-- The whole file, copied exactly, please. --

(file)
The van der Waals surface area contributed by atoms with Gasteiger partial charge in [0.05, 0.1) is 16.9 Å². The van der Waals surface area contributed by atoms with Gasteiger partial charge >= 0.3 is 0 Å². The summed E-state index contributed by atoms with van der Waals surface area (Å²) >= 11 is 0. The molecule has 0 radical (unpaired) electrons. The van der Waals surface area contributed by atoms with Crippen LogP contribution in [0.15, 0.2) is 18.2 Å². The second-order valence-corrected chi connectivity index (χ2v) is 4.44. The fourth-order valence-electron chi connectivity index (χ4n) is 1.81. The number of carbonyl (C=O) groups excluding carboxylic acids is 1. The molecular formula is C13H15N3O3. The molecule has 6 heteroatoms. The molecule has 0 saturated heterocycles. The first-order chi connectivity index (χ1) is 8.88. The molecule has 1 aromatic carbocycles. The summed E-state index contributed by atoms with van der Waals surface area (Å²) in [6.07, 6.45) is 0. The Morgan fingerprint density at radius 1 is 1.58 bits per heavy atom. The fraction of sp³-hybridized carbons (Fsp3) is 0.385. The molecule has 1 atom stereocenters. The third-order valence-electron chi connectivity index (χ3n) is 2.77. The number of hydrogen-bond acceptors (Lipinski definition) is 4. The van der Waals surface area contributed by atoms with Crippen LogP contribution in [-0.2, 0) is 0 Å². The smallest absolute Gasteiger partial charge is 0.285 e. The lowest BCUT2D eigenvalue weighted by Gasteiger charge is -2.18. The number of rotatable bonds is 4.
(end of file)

The van der Waals surface area contributed by atoms with Gasteiger partial charge in [0.05, 0.1) is 16.9 Å². The van der Waals surface area contributed by atoms with Gasteiger partial charge >= 0.3 is 0 Å². The summed E-state index contributed by atoms with van der Waals surface area (Å²) >= 11 is 0. The molecule has 0 radical (unpaired) electrons. The van der Waals surface area contributed by atoms with Crippen LogP contribution in [0.15, 0.2) is 18.2 Å². The second-order valence-corrected chi connectivity index (χ2v) is 4.44. The fourth-order valence-electron chi connectivity index (χ4n) is 1.81. The number of carbonyl (C=O) groups excluding carboxylic acids is 1. The molecular formula is C13H15N3O3. The molecule has 6 heteroatoms. The molecule has 0 saturated heterocycles. The first-order chi connectivity index (χ1) is 8.88. The molecule has 1 aromatic carbocycles. The summed E-state index contributed by atoms with van der Waals surface area (Å²) in [6.07, 6.45) is 0. The Morgan fingerprint density at radius 1 is 1.58 bits per heavy atom. The fraction of sp³-hybridized carbons (Fsp3) is 0.385. The molecule has 1 atom stereocenters. The third-order valence-electron chi connectivity index (χ3n) is 2.77. The number of hydrogen-bond acceptors (Lipinski definition) is 4. The van der Waals surface area contributed by atoms with Crippen LogP contribution in [-0.2, 0) is 0 Å². The smallest absolute Gasteiger partial charge is 0.285 e. The lowest BCUT2D eigenvalue weighted by Gasteiger charge is -2.18. The number of rotatable bonds is 4.